Reservation X:

by Donald Goddard

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"I also think we should look at the whole of North America as ours and not feel like we have to huddle into a corner and fight over these small territories."

-- Shelley Niro

In 1893, historian Frederick Jackson Turner proclaimed the importance of the western frontier to the American spirit of progress and independence, a claim which in turn has been cited throughout the 20th century in describing a variety of American endeavors, particularly in technology and space. Turner also announced the closing of America's territorial frontier, and some later commentators have decided that the frontier mentality has either found other, equally productive outlets or been frustrated and even forced to turn against itself. This was the resolution of "Manifest Destiny" (known later and elsewhere as lebensraum), and it meant that the native populations had finally been subdued and that federal and state governments were now fully in control of the area from Canada to Mexico, from the Atlantic Ocean to the Pacific Ocean. The lower-48 United States of America was completed with the admission to the Union of territories with the highest concentration of native peoples--Oklahoma in 1907, Arizona and New Mexico in 1912--all of them by that time confined to reservations.

Strata and Routes
Mary Longman

Strata and Routes.
Photo: Harry Foster

Today, there are nearly 3 million Native Americans in the United States and Canada, a little less than one percent of the total human population. About 25 percent of them live in reservations in the U.S. (about 60 percent in reserves in Canada), of which there are more than 300 in the former and 2,300 in the latter. U.S. lands in trust or owned by Indian tribes or individuals comprise about 110,000 square miles of the nation's total land area of 3,615,191 square miles.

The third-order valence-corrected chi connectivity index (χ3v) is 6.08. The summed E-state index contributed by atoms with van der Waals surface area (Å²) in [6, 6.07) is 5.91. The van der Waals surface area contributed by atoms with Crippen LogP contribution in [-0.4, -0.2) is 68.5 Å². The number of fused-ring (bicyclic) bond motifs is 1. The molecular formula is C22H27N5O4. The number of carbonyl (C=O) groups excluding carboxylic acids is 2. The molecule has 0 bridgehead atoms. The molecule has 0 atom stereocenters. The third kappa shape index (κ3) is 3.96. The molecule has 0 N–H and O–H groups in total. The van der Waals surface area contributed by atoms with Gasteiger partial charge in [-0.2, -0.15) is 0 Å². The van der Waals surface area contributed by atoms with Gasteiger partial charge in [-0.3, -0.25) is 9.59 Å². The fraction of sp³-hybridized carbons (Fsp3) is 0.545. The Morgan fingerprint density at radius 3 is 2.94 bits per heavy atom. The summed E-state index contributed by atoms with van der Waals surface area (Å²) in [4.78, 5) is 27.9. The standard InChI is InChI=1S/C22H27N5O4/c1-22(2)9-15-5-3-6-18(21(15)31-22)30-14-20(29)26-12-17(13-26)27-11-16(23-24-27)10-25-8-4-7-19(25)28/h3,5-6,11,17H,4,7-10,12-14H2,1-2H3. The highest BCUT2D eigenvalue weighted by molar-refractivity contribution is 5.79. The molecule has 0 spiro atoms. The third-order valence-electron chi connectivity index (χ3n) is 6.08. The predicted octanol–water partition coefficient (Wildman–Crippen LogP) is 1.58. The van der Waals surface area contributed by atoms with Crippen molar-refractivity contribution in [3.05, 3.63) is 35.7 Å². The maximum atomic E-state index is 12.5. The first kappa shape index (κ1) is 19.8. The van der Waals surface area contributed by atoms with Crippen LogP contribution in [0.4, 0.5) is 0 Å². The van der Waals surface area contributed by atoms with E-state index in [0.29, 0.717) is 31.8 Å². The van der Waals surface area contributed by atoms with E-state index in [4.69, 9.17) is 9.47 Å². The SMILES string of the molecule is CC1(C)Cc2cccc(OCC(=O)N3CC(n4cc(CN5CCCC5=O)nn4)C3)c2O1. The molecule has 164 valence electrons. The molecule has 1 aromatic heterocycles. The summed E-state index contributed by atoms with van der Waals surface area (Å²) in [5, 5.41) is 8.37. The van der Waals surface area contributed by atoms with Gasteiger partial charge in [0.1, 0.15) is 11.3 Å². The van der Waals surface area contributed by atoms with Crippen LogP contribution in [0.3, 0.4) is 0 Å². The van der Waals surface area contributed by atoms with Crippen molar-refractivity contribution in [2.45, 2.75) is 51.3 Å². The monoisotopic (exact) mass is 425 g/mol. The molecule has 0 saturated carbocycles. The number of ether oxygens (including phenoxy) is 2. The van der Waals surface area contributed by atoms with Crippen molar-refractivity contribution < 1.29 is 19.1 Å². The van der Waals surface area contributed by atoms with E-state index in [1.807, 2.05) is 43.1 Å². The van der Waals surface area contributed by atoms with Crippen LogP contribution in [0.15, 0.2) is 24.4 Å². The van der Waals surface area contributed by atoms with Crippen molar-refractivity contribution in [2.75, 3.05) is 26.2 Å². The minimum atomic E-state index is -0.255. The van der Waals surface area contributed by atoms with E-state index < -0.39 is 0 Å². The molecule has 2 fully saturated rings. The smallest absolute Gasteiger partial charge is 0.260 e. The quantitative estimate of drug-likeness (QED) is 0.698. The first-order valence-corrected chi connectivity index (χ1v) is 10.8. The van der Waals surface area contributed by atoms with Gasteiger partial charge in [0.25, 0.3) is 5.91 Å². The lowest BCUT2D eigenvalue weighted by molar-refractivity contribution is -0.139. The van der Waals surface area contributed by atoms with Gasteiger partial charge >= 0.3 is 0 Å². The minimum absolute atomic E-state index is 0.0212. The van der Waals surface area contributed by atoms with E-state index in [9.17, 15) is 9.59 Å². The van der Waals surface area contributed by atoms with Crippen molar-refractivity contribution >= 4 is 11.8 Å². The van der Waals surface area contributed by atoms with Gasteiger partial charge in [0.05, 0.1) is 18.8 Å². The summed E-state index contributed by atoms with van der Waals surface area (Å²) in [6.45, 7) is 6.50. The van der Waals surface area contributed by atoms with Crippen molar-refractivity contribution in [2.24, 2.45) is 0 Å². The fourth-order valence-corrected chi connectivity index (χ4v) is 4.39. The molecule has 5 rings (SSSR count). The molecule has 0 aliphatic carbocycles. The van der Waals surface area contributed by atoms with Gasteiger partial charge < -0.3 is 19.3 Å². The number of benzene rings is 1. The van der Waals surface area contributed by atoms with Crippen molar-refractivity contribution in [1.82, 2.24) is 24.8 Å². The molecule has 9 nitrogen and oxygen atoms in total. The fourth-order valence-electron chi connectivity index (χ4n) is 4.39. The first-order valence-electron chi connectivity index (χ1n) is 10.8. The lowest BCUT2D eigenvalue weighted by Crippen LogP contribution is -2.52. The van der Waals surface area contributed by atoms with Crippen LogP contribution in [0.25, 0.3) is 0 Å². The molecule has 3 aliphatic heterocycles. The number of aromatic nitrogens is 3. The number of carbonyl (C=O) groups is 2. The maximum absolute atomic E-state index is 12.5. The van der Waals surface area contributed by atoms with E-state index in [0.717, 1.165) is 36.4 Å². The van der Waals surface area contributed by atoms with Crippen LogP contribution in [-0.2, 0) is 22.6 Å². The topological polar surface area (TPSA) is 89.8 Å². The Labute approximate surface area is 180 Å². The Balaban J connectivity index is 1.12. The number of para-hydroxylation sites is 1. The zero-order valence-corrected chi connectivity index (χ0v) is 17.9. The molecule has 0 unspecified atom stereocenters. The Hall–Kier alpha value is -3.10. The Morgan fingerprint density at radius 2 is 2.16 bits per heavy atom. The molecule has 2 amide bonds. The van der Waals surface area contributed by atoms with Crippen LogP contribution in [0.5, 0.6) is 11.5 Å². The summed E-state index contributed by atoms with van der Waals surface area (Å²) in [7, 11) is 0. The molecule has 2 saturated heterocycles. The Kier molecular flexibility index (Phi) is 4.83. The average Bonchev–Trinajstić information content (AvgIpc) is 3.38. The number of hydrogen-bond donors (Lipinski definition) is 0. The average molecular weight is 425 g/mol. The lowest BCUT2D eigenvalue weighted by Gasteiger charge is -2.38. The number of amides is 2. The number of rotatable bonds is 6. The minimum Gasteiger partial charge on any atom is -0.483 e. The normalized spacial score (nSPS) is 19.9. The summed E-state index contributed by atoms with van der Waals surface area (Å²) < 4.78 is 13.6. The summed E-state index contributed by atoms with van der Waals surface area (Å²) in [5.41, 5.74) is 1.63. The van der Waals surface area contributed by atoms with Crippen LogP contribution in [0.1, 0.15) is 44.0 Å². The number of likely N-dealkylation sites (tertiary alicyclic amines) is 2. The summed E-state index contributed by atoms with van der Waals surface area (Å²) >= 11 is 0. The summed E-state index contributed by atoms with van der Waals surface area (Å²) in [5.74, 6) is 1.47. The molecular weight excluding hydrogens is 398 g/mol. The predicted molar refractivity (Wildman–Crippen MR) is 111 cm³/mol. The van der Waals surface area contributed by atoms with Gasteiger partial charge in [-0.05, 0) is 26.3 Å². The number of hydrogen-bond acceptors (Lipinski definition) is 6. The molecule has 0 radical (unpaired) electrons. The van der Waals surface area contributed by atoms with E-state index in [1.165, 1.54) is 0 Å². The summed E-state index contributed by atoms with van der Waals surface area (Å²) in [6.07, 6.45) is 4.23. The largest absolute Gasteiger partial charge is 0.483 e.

The physical space occupied by artists in general and Indian artists in particular is comparatively even more minuscule. Both groups, however, take up a great deal of spiritual space, at least the entire North American continent.

"Reservation X," the idea and the exhibition, is something like that space--the unknown factor. But it is known. It's simply that there are powerful reasons, especially among non-Indians like myself, for not knowing. Mary Longman, from Saskatchewan and British Columbia, marks the place with two tree trunks fused together so that roots reach both into the earth and into the sky. Appropriately, the configuration, called Strata and Routes, is a kind of complicated, three-dimensional X and has the bearing of a person, with energy flowing in complex patterns between above and below.

The seductively smooth wood of the trunks and roots is interrupted (or joined) at four points by layers of encased stones. The living organism has become a geological history representing thousands of years. The stones are smooth and shaped like eggs, and cradled in the crux of the upper roots is a large stone imprinted with a photo of Longman's family. Everything is generative and continuous, determined by forces that are only revealed in shapes and movements